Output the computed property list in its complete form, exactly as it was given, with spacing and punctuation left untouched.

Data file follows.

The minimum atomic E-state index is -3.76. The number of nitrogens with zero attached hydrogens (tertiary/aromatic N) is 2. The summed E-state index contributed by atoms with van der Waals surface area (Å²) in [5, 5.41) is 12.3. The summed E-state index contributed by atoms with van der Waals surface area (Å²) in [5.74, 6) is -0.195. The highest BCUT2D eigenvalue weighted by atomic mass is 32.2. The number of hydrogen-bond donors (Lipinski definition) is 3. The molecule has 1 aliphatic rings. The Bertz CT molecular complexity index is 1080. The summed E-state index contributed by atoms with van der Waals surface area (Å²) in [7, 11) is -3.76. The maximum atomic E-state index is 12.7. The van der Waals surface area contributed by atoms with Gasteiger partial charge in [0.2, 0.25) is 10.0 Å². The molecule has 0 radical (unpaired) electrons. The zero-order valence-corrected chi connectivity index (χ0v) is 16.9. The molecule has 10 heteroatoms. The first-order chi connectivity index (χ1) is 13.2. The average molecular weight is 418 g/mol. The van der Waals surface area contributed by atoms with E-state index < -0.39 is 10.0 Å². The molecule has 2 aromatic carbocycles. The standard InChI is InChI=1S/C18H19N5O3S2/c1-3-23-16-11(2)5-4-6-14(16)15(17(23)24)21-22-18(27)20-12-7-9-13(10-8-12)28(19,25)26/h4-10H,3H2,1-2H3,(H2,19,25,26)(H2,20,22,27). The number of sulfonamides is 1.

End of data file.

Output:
The minimum atomic E-state index is -3.76. The number of nitrogens with zero attached hydrogens (tertiary/aromatic N) is 2. The summed E-state index contributed by atoms with van der Waals surface area (Å²) in [5, 5.41) is 12.3. The summed E-state index contributed by atoms with van der Waals surface area (Å²) in [5.74, 6) is -0.195. The highest BCUT2D eigenvalue weighted by atomic mass is 32.2. The number of hydrogen-bond donors (Lipinski definition) is 3. The molecule has 1 aliphatic rings. The Bertz CT molecular complexity index is 1080. The summed E-state index contributed by atoms with van der Waals surface area (Å²) in [7, 11) is -3.76. The maximum atomic E-state index is 12.7. The van der Waals surface area contributed by atoms with Gasteiger partial charge in [0.2, 0.25) is 10.0 Å². The molecule has 0 radical (unpaired) electrons. The zero-order valence-corrected chi connectivity index (χ0v) is 16.9. The molecule has 10 heteroatoms. The first-order chi connectivity index (χ1) is 13.2. The average molecular weight is 418 g/mol. The van der Waals surface area contributed by atoms with E-state index < -0.39 is 10.0 Å². The molecule has 2 aromatic carbocycles. The standard InChI is InChI=1S/C18H19N5O3S2/c1-3-23-16-11(2)5-4-6-14(16)15(17(23)24)21-22-18(27)20-12-7-9-13(10-8-12)28(19,25)26/h4-10H,3H2,1-2H3,(H2,19,25,26)(H2,20,22,27). The number of sulfonamides is 1.